Design Organizational Change
OLB 7006, Assignment 2
DuBose, Justin Z.
Dr. Marie Bakari
23 September 2018
A common colloquial expression explains the concept of change well: the only thing that stays the same is change. Scholars are discovering this to be true and applicable for organizations of all sizes across all industries. Researchers have described change as the “new normal” for organizations and employees (Jorgensen, Owen, and Neus, 2008). This “new normal” is true not only of organizations but of employees as well. Huevel et al. (2013) noted that the increasing demand for organizational change correlates to an increasing demand for adaptable, flexible employees. A demand for modern organizational leaders, then, is to design organizational change. This paper will explore different models for designing organizational change and examine Columbus Christian Academy to determine which model is most applicable and effective in their context.
Change design models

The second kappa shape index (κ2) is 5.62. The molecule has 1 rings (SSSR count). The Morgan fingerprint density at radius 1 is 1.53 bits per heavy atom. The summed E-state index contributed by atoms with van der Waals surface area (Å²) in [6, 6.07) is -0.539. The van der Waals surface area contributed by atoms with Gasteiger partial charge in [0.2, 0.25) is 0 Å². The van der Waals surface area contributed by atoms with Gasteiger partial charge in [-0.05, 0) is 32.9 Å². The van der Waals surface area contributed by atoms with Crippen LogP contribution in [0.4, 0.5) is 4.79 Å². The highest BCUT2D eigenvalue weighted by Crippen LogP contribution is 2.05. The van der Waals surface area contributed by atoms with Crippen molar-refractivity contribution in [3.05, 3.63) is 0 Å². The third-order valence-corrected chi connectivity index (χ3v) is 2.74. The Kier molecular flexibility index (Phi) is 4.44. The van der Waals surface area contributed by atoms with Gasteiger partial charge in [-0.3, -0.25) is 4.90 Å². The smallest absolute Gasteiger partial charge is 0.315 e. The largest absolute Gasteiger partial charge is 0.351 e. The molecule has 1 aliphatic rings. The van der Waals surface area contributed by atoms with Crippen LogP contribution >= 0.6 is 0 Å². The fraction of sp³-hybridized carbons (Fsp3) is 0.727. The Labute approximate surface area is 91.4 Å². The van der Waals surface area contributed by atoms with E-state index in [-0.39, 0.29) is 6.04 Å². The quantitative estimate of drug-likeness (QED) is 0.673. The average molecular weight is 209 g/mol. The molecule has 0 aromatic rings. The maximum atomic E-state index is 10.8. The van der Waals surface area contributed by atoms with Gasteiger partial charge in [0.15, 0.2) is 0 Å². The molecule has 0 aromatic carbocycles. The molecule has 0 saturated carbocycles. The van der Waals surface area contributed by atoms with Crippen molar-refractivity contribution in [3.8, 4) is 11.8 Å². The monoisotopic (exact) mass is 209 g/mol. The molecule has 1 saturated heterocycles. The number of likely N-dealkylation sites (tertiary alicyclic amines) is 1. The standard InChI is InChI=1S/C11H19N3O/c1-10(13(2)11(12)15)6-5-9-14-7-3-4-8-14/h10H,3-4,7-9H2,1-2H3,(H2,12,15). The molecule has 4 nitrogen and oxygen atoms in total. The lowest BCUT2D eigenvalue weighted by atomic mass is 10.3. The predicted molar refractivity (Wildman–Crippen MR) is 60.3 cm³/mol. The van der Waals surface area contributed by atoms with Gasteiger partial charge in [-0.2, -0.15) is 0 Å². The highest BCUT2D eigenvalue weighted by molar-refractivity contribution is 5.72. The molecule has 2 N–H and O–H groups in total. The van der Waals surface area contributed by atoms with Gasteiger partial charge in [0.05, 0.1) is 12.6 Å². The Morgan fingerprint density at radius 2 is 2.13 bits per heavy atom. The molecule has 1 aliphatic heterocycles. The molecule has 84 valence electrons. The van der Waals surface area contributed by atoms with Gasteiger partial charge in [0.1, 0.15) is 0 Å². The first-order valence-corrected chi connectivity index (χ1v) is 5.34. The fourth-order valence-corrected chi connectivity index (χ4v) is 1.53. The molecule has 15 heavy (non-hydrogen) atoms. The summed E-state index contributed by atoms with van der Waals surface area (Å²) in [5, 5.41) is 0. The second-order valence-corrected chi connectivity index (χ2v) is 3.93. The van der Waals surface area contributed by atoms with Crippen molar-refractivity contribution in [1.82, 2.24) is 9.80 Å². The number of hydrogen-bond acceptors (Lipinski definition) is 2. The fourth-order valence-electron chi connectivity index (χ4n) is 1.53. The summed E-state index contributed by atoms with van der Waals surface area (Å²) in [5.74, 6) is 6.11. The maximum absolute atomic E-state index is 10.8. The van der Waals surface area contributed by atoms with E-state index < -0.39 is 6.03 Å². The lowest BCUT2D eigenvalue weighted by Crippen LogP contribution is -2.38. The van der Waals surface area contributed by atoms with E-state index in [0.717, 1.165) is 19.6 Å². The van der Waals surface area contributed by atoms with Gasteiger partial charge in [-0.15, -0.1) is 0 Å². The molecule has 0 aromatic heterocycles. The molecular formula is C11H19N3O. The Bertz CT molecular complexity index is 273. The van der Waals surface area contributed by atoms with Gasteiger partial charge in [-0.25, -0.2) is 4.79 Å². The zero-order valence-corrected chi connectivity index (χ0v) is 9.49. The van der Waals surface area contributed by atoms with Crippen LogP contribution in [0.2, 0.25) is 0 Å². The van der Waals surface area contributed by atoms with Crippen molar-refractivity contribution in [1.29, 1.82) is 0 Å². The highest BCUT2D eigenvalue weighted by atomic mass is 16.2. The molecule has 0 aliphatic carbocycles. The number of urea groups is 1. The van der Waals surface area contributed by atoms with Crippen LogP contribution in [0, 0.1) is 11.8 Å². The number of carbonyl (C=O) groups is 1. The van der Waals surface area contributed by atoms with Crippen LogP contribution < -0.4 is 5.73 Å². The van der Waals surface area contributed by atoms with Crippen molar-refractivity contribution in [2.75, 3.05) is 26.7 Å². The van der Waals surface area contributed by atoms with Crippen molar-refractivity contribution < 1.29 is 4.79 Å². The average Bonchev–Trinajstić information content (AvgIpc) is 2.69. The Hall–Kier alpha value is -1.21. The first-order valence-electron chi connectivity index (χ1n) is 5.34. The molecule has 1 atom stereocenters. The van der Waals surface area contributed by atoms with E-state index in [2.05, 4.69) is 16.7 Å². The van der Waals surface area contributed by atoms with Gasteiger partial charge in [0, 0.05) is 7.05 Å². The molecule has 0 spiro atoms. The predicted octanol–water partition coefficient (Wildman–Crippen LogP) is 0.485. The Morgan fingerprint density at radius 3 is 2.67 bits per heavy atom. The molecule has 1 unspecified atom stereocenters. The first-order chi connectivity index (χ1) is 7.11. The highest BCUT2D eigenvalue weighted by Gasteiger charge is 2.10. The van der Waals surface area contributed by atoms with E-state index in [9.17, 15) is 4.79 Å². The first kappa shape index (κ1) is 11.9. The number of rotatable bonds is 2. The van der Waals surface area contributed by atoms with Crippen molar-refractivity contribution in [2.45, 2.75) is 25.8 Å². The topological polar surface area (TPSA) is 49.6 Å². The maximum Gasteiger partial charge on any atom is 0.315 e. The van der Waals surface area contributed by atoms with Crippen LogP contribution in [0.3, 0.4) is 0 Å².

While organizational change has been recognized as an imperative, many various models exist for designing how change can be effectively implemented in organizations (Gobble, 2015). However, certain elements undergird all change models which must be considered during seasons of change. For example, Gobble (2015) noted that all change should be designed so that the energy poured into change efforts matches the strategic output and creates value for the organization. Therefore, organizations must consider which design best aligns with their desired output and creates desired value. In most change design models, existing organizational charts – which map structure, processes, relationships – must be examined and considered as possible barriers to desired change. Gobble (2015) highlights the shortfalls of organizational charts in relation to change initiatives. Organizational charts do not assume change; in fact, they imply an unchanging system which is designed to repeat the same process and produce the same outcome. Change initiatives will likely require a re-structuring or re-aligning of the organizational chart to the new strategy or vision. In fact, Gobble (2015) recommends the adoption of a structural diagram map in place of the traditional organizational chart. She highlighted that structural diagram maps are inherently more likely to inhibit innovation as they are built upon what functions must be performed and not on who or what is responsible for different functions (Gobble, 2015). With these elements and assumptions understood, several different change design models exist which address these organizational issues.